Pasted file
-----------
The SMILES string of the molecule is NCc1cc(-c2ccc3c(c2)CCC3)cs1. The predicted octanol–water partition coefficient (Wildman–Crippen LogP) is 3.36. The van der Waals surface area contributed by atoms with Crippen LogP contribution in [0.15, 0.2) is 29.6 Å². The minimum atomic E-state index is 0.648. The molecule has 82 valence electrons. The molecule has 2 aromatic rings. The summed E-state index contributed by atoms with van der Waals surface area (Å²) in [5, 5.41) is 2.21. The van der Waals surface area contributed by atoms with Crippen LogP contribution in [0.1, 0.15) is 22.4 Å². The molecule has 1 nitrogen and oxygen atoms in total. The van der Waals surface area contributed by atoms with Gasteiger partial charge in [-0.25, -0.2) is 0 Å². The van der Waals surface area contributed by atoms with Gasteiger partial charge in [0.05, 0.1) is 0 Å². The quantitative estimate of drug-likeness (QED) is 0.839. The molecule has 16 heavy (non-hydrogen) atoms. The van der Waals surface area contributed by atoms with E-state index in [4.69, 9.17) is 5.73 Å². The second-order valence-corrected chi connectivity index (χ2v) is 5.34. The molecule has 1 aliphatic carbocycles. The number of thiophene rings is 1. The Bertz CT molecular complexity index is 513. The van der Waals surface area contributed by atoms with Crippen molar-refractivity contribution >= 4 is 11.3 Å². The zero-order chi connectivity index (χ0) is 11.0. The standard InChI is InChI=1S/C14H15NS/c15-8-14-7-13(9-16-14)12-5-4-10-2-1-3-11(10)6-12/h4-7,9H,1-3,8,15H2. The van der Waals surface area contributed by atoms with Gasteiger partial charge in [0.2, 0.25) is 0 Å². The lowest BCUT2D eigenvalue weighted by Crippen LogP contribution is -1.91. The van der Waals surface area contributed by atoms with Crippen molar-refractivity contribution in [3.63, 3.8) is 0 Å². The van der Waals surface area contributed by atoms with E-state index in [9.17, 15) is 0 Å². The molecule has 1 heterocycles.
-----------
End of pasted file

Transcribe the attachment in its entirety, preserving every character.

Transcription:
The SMILES string of the molecule is NCc1cc(-c2ccc3c(c2)CCC3)cs1. The predicted octanol–water partition coefficient (Wildman–Crippen LogP) is 3.36. The van der Waals surface area contributed by atoms with Crippen LogP contribution in [0.15, 0.2) is 29.6 Å². The minimum atomic E-state index is 0.648. The molecule has 82 valence electrons. The molecule has 2 aromatic rings. The summed E-state index contributed by atoms with van der Waals surface area (Å²) in [5, 5.41) is 2.21. The van der Waals surface area contributed by atoms with Crippen LogP contribution in [0.1, 0.15) is 22.4 Å². The molecule has 1 nitrogen and oxygen atoms in total. The van der Waals surface area contributed by atoms with Gasteiger partial charge in [-0.25, -0.2) is 0 Å². The van der Waals surface area contributed by atoms with Gasteiger partial charge in [0.05, 0.1) is 0 Å². The quantitative estimate of drug-likeness (QED) is 0.839. The molecule has 16 heavy (non-hydrogen) atoms. The van der Waals surface area contributed by atoms with E-state index in [4.69, 9.17) is 5.73 Å². The second-order valence-corrected chi connectivity index (χ2v) is 5.34. The molecule has 1 aliphatic carbocycles. The number of thiophene rings is 1. The Bertz CT molecular complexity index is 513. The van der Waals surface area contributed by atoms with Crippen molar-refractivity contribution >= 4 is 11.3 Å². The zero-order chi connectivity index (χ0) is 11.0. The standard InChI is InChI=1S/C14H15NS/c15-8-14-7-13(9-16-14)12-5-4-10-2-1-3-11(10)6-12/h4-7,9H,1-3,8,15H2. The van der Waals surface area contributed by atoms with Gasteiger partial charge in [0.2, 0.25) is 0 Å². The lowest BCUT2D eigenvalue weighted by Crippen LogP contribution is -1.91. The van der Waals surface area contributed by atoms with Crippen molar-refractivity contribution in [3.63, 3.8) is 0 Å². The van der Waals surface area contributed by atoms with E-state index in [9.17, 15) is 0 Å². The molecule has 1 heterocycles.